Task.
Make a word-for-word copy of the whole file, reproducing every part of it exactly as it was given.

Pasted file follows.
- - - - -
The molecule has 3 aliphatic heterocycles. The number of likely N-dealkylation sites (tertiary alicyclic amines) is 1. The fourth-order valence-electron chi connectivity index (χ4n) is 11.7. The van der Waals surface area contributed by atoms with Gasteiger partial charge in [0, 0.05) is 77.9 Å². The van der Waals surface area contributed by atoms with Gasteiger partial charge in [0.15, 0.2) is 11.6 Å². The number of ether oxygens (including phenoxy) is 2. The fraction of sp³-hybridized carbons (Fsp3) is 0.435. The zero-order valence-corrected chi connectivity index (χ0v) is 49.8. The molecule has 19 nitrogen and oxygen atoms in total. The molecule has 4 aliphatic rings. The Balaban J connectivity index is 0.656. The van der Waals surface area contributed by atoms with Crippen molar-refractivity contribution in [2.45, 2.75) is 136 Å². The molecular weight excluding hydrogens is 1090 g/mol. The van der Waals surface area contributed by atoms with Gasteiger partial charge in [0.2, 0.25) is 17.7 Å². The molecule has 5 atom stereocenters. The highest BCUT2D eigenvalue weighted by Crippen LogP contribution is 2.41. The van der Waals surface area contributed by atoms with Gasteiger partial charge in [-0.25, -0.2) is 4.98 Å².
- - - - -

The molecule has 3 aliphatic heterocycles. The number of likely N-dealkylation sites (tertiary alicyclic amines) is 1. The fourth-order valence-electron chi connectivity index (χ4n) is 11.7. The van der Waals surface area contributed by atoms with Gasteiger partial charge in [0, 0.05) is 77.9 Å². The van der Waals surface area contributed by atoms with Gasteiger partial charge in [0.15, 0.2) is 11.6 Å². The number of ether oxygens (including phenoxy) is 2. The fraction of sp³-hybridized carbons (Fsp3) is 0.435. The zero-order valence-corrected chi connectivity index (χ0v) is 49.8. The molecule has 19 nitrogen and oxygen atoms in total. The molecule has 4 aliphatic rings. The Balaban J connectivity index is 0.656. The van der Waals surface area contributed by atoms with Crippen molar-refractivity contribution in [2.45, 2.75) is 136 Å². The molecular weight excluding hydrogens is 1090 g/mol. The van der Waals surface area contributed by atoms with Gasteiger partial charge in [0.2, 0.25) is 17.7 Å². The molecule has 5 atom stereocenters. The highest BCUT2D eigenvalue weighted by Crippen LogP contribution is 2.41. The van der Waals surface area contributed by atoms with Gasteiger partial charge in [-0.25, -0.2) is 4.98 Å².